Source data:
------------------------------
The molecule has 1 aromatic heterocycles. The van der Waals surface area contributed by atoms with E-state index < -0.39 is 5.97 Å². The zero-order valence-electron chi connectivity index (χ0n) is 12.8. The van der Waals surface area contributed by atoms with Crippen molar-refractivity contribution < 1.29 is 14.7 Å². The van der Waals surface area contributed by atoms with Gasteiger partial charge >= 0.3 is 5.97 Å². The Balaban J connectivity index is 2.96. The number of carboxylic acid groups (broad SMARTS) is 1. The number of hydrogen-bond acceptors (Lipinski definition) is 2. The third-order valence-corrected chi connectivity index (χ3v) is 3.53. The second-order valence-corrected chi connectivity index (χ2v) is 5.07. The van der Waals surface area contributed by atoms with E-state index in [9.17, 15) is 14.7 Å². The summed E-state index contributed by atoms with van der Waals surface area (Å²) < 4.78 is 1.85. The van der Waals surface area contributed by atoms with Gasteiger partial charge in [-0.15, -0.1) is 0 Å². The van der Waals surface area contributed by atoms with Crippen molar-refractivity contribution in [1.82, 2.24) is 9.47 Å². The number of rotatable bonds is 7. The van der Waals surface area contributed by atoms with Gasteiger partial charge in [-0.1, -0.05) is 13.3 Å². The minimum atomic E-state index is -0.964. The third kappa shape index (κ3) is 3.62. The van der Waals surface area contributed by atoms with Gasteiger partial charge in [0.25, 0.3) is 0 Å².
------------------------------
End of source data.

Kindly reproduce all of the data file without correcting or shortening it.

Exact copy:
The molecule has 1 aromatic heterocycles. The van der Waals surface area contributed by atoms with E-state index < -0.39 is 5.97 Å². The zero-order valence-electron chi connectivity index (χ0n) is 12.8. The van der Waals surface area contributed by atoms with Crippen molar-refractivity contribution < 1.29 is 14.7 Å². The van der Waals surface area contributed by atoms with Gasteiger partial charge >= 0.3 is 5.97 Å². The Balaban J connectivity index is 2.96. The number of carboxylic acid groups (broad SMARTS) is 1. The number of hydrogen-bond acceptors (Lipinski definition) is 2. The third-order valence-corrected chi connectivity index (χ3v) is 3.53. The second-order valence-corrected chi connectivity index (χ2v) is 5.07. The van der Waals surface area contributed by atoms with E-state index in [9.17, 15) is 14.7 Å². The summed E-state index contributed by atoms with van der Waals surface area (Å²) < 4.78 is 1.85. The van der Waals surface area contributed by atoms with Gasteiger partial charge in [-0.15, -0.1) is 0 Å². The van der Waals surface area contributed by atoms with Crippen molar-refractivity contribution in [1.82, 2.24) is 9.47 Å². The number of rotatable bonds is 7. The van der Waals surface area contributed by atoms with Gasteiger partial charge in [-0.1, -0.05) is 13.3 Å². The minimum atomic E-state index is -0.964. The third kappa shape index (κ3) is 3.62. The van der Waals surface area contributed by atoms with Gasteiger partial charge in [0.25, 0.3) is 0 Å².